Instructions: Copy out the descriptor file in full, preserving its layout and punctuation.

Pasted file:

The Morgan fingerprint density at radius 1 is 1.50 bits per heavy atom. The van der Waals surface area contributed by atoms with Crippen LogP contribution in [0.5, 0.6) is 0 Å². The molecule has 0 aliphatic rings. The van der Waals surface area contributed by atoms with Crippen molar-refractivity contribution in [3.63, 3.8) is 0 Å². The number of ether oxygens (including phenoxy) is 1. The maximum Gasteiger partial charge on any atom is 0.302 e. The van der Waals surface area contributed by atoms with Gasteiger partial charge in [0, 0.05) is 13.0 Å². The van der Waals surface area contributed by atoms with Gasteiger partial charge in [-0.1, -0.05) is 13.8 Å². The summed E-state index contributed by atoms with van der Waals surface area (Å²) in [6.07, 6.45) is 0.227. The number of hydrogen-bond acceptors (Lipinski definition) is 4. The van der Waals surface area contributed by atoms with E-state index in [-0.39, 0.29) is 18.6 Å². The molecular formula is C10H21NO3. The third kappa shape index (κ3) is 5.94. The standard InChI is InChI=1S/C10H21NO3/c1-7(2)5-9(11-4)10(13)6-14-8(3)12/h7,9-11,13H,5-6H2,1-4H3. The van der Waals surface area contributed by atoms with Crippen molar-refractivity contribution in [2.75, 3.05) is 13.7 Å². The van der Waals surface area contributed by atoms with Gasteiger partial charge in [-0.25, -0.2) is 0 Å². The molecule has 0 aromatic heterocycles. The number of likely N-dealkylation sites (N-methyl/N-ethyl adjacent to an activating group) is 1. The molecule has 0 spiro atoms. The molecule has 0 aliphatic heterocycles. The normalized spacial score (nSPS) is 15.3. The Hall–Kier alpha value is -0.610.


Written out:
The Morgan fingerprint density at radius 1 is 1.50 bits per heavy atom. The van der Waals surface area contributed by atoms with Crippen LogP contribution in [0.5, 0.6) is 0 Å². The molecule has 0 aliphatic rings. The van der Waals surface area contributed by atoms with Crippen molar-refractivity contribution in [3.63, 3.8) is 0 Å². The number of ether oxygens (including phenoxy) is 1. The maximum Gasteiger partial charge on any atom is 0.302 e. The van der Waals surface area contributed by atoms with Gasteiger partial charge in [0, 0.05) is 13.0 Å². The van der Waals surface area contributed by atoms with Gasteiger partial charge in [-0.1, -0.05) is 13.8 Å². The summed E-state index contributed by atoms with van der Waals surface area (Å²) in [6.07, 6.45) is 0.227. The number of hydrogen-bond acceptors (Lipinski definition) is 4. The van der Waals surface area contributed by atoms with E-state index in [-0.39, 0.29) is 18.6 Å². The molecular formula is C10H21NO3. The third kappa shape index (κ3) is 5.94. The standard InChI is InChI=1S/C10H21NO3/c1-7(2)5-9(11-4)10(13)6-14-8(3)12/h7,9-11,13H,5-6H2,1-4H3. The van der Waals surface area contributed by atoms with Crippen molar-refractivity contribution in [2.75, 3.05) is 13.7 Å². The van der Waals surface area contributed by atoms with Gasteiger partial charge in [-0.25, -0.2) is 0 Å². The molecule has 0 aromatic heterocycles. The number of likely N-dealkylation sites (N-methyl/N-ethyl adjacent to an activating group) is 1. The molecule has 0 spiro atoms. The molecule has 0 aliphatic heterocycles. The normalized spacial score (nSPS) is 15.3. The Hall–Kier alpha value is -0.610.